The age-old story of Lassie saving her boy during his many misadventures comes to mind when I think of dogs and their relationships with humans. Or the bond shared between uniformed personnel and their police or military working dogs. These canines’ intense training allows them to take down assailants and sniff out drugs or explosives. I’m sure you’ve shared your own special bond with a dog, or at least know someone who has.

 

Now enter Japhy. The king of derpface. He will sit and shake hands at the promise of a treat, but that is the extent of his training.

 

Derpface master

 

This two-year-old furry boy growls when I move my feet under the covers at night and is frightened by things like cardboard boxes, vacuum cleaners, fidget spinners, and sometimes even his own water dish.  When off leash, he somehow becomes deaf and is possibly more stubborn than me. He is obsessed with licking bare feet…mine, his own, and those of unsuspecting humans alike.

 

I recently learned Japhy is not the biggest fan of long days on the road, either. When driving around town, he loves to hang his head out the window and watch people and other dogs while sniffing whatever reaches his nose. We just took our first lengthy trip together, however (~2,300 miles in four days), and he was over it almost from the start. At each rest stop or camping location, he’d roll around in the grass for a while and then bounce back to his friendly self. This photo sums up his attitude during those hours in the car, though.

 

Japhy doesn’t like long days on the road

 

 

During the late afternoon on day three of our four-day journey from upstate New York to Colorado by way of Washington, D.C., we stopped for fuel in eastern Nebraska outside the small town of York on Interstate 80. I had planned to drive another three hours to get through most of Nebraska before stopping for the night, but the clouds in the distance were far too appealing to view in passing. As a kid who grew up watching Twister many times and being fascinated by storms, I was compelled to stop for a photography break and live out my childhood dream of being a storm chaser, if only for an afternoon.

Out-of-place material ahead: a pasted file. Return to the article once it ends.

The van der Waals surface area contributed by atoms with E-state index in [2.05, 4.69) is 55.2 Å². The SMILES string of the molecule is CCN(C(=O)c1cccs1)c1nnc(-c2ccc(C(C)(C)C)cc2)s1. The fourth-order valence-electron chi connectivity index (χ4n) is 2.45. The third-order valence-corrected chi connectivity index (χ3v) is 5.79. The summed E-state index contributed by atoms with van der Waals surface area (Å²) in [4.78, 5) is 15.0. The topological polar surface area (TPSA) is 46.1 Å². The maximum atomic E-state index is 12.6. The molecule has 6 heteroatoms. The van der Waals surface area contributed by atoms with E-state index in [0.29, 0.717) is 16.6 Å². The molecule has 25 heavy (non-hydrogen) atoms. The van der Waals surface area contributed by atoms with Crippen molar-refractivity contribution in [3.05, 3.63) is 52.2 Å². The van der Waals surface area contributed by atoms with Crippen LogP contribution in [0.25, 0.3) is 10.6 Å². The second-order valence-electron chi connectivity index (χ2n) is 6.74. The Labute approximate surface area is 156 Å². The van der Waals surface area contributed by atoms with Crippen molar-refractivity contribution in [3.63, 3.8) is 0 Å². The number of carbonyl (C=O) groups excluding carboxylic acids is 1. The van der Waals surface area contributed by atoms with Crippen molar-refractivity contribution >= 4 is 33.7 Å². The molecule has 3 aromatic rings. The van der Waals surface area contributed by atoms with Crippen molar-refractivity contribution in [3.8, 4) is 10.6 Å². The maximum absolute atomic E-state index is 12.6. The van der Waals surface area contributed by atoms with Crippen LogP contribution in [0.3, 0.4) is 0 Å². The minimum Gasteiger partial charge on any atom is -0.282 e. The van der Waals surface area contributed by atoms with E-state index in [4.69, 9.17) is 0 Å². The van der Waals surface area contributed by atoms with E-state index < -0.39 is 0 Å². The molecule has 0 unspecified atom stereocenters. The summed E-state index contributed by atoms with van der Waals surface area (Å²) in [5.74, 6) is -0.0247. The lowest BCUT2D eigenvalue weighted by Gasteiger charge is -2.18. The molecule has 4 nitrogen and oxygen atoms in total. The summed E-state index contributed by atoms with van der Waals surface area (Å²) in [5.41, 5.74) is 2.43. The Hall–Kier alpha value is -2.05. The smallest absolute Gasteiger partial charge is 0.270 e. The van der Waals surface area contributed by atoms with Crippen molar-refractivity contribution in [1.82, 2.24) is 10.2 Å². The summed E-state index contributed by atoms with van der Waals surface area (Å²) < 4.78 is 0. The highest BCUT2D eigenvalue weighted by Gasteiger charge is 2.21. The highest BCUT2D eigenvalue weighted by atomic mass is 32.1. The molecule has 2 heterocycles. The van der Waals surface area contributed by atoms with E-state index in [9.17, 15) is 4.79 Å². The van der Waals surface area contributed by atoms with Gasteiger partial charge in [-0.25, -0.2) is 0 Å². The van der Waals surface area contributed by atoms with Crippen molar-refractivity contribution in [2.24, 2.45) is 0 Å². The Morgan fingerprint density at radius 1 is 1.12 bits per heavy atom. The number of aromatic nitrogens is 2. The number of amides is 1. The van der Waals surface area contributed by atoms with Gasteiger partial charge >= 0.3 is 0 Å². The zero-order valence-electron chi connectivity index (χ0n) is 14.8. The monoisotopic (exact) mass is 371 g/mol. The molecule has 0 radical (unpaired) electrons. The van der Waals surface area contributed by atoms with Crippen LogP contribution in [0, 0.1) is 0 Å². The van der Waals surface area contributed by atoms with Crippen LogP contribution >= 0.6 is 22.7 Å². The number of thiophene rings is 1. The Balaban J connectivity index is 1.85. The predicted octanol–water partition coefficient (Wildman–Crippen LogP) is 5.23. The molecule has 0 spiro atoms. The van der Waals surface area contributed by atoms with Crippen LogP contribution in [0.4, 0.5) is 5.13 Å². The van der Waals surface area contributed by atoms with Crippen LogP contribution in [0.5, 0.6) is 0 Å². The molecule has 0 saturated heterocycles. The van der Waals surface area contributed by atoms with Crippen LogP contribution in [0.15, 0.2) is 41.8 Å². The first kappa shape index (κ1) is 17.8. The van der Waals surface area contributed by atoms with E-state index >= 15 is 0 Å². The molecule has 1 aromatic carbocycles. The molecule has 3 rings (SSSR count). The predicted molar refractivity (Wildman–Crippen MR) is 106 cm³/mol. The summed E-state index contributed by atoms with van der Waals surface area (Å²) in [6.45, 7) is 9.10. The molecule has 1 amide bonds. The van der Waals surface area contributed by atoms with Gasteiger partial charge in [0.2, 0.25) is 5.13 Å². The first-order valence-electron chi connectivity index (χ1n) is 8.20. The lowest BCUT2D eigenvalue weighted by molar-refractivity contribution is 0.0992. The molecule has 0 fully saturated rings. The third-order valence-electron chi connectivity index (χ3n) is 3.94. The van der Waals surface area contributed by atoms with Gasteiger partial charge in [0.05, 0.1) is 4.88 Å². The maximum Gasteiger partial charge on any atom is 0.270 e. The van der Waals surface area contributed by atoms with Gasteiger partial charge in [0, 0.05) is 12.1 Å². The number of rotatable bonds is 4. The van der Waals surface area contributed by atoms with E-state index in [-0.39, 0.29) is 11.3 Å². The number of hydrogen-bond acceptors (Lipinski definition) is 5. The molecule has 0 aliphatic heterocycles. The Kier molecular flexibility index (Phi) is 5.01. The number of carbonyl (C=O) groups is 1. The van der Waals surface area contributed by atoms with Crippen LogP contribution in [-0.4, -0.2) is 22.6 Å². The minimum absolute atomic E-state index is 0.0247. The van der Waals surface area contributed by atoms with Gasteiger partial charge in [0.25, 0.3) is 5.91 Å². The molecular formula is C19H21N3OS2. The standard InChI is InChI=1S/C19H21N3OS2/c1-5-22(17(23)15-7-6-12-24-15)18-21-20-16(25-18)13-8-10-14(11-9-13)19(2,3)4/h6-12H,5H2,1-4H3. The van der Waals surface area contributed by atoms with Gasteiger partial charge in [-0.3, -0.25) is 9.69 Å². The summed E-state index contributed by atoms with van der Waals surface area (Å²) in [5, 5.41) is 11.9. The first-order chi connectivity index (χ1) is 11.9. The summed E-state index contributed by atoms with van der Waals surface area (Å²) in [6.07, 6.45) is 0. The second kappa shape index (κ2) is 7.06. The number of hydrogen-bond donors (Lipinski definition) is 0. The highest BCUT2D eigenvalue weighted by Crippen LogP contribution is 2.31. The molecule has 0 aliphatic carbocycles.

Storm cell moving across a farm in eastern Nebraska

 

 

At the fuel pump next to me was a young man filling his truck. “Gonna be a good one,” he said while looking at the darkening sky and alluding to the imminent storm. He sounded like a local as he told me about a tornado that touched down just west of town the day prior.

 

Mammatus clouds are telltale for big storms

 

The thought of a tornado once again took me back to my adolescence. I had only seen one twister in real life as it made its way across the landscape southwest of my home in rural South Dakota where I spent nearly a decade. I was in my early teens at the time…after my parents and I had gotten our three dogs – and ourselves – to safety in our tornado shelter, I ran back outside with my camera to shoot a video. The tornado was small and even though it was moving directly toward our house, it was still a quarter mile away when it abated. My parents were not happy with me, but I felt relatively safe and got a cool video to show my buddies on MySpace. Likewise in Nebraska during this highway stop, I felt safe. Hell, I could outrun a tornado in my car if necessary, right?

 

Japhy and I soon found a picturesque gravel road, pulled over,  and started taking photos of the oncoming storm. Within minutes, some folks drove by asking if we were alright. In the land of Wrangler-clad farmers and ranchers in their big Chevys, Fords or John Deeres, my Subaru and Roofnest were as out of place as my bright colored shorts and Chacos. I can only imagine what they thought at the sight of some hippie laying on the side of County Road 9 taking photos of his dog. It’s all about the angles, man.

 

Japhy posing on the side of the road

 

Tractor driving by as the storm slowly approached

 

Roofnest under storm clouds

 

The leading edge of the storm cell ominously crept over us while intracloud lightning lit up the cotton candy-looking mammatus blobs overhead. I could hear thunder way off in the distance mixed with the sound of machinery as farmers continued to bale hay behind me. Japhy was happy to run around and play with old corn cobs while I took photos.

 

The storm’s leading edge creeping over a farm in eastern Nebraska